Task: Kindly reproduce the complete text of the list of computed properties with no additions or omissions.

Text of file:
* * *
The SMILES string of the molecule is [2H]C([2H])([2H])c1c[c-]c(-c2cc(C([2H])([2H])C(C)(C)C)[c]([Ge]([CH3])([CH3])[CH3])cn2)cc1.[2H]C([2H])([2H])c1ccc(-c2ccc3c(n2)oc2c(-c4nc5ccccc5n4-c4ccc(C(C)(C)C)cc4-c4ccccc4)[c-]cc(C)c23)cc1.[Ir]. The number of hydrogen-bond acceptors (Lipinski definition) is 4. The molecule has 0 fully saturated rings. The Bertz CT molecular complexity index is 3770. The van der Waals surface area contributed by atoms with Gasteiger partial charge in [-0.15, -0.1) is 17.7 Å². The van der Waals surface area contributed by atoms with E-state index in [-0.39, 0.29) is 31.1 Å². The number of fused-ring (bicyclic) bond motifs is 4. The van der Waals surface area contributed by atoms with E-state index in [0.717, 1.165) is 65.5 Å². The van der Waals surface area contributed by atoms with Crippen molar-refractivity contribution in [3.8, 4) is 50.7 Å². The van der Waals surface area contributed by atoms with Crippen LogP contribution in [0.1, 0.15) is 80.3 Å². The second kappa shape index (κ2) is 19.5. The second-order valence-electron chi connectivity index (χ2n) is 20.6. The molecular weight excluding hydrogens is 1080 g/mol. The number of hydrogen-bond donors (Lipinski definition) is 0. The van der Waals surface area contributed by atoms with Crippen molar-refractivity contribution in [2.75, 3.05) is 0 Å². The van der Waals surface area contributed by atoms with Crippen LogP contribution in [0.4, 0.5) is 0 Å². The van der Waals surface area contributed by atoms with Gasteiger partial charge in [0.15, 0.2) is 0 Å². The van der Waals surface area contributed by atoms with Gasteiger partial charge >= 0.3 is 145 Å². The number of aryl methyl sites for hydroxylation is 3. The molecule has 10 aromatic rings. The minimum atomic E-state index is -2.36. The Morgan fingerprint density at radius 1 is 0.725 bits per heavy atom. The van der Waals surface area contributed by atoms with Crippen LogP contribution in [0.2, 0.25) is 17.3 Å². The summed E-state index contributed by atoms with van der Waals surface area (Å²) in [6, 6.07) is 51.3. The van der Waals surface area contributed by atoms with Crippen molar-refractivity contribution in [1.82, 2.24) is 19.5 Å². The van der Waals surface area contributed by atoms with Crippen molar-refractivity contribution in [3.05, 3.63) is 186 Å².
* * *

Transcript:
The SMILES string of the molecule is [2H]C([2H])([2H])c1c[c-]c(-c2cc(C([2H])([2H])C(C)(C)C)[c]([Ge]([CH3])([CH3])[CH3])cn2)cc1.[2H]C([2H])([2H])c1ccc(-c2ccc3c(n2)oc2c(-c4nc5ccccc5n4-c4ccc(C(C)(C)C)cc4-c4ccccc4)[c-]cc(C)c23)cc1.[Ir]. The number of hydrogen-bond acceptors (Lipinski definition) is 4. The molecule has 0 fully saturated rings. The Bertz CT molecular complexity index is 3770. The van der Waals surface area contributed by atoms with Gasteiger partial charge in [-0.15, -0.1) is 17.7 Å². The van der Waals surface area contributed by atoms with E-state index in [-0.39, 0.29) is 31.1 Å². The number of fused-ring (bicyclic) bond motifs is 4. The van der Waals surface area contributed by atoms with E-state index in [0.717, 1.165) is 65.5 Å². The van der Waals surface area contributed by atoms with Crippen molar-refractivity contribution in [3.8, 4) is 50.7 Å². The van der Waals surface area contributed by atoms with Crippen LogP contribution in [0.1, 0.15) is 80.3 Å². The second kappa shape index (κ2) is 19.5. The second-order valence-electron chi connectivity index (χ2n) is 20.6. The molecular weight excluding hydrogens is 1080 g/mol. The number of hydrogen-bond donors (Lipinski definition) is 0. The van der Waals surface area contributed by atoms with Crippen molar-refractivity contribution in [2.75, 3.05) is 0 Å². The van der Waals surface area contributed by atoms with Crippen LogP contribution in [0.4, 0.5) is 0 Å². The van der Waals surface area contributed by atoms with Gasteiger partial charge in [0.15, 0.2) is 0 Å². The van der Waals surface area contributed by atoms with Gasteiger partial charge >= 0.3 is 145 Å². The number of aryl methyl sites for hydroxylation is 3. The molecule has 10 aromatic rings. The minimum atomic E-state index is -2.36. The Morgan fingerprint density at radius 1 is 0.725 bits per heavy atom. The van der Waals surface area contributed by atoms with Crippen LogP contribution in [0.2, 0.25) is 17.3 Å². The summed E-state index contributed by atoms with van der Waals surface area (Å²) in [6, 6.07) is 51.3. The van der Waals surface area contributed by atoms with Crippen molar-refractivity contribution in [1.82, 2.24) is 19.5 Å². The van der Waals surface area contributed by atoms with Crippen molar-refractivity contribution in [3.05, 3.63) is 186 Å².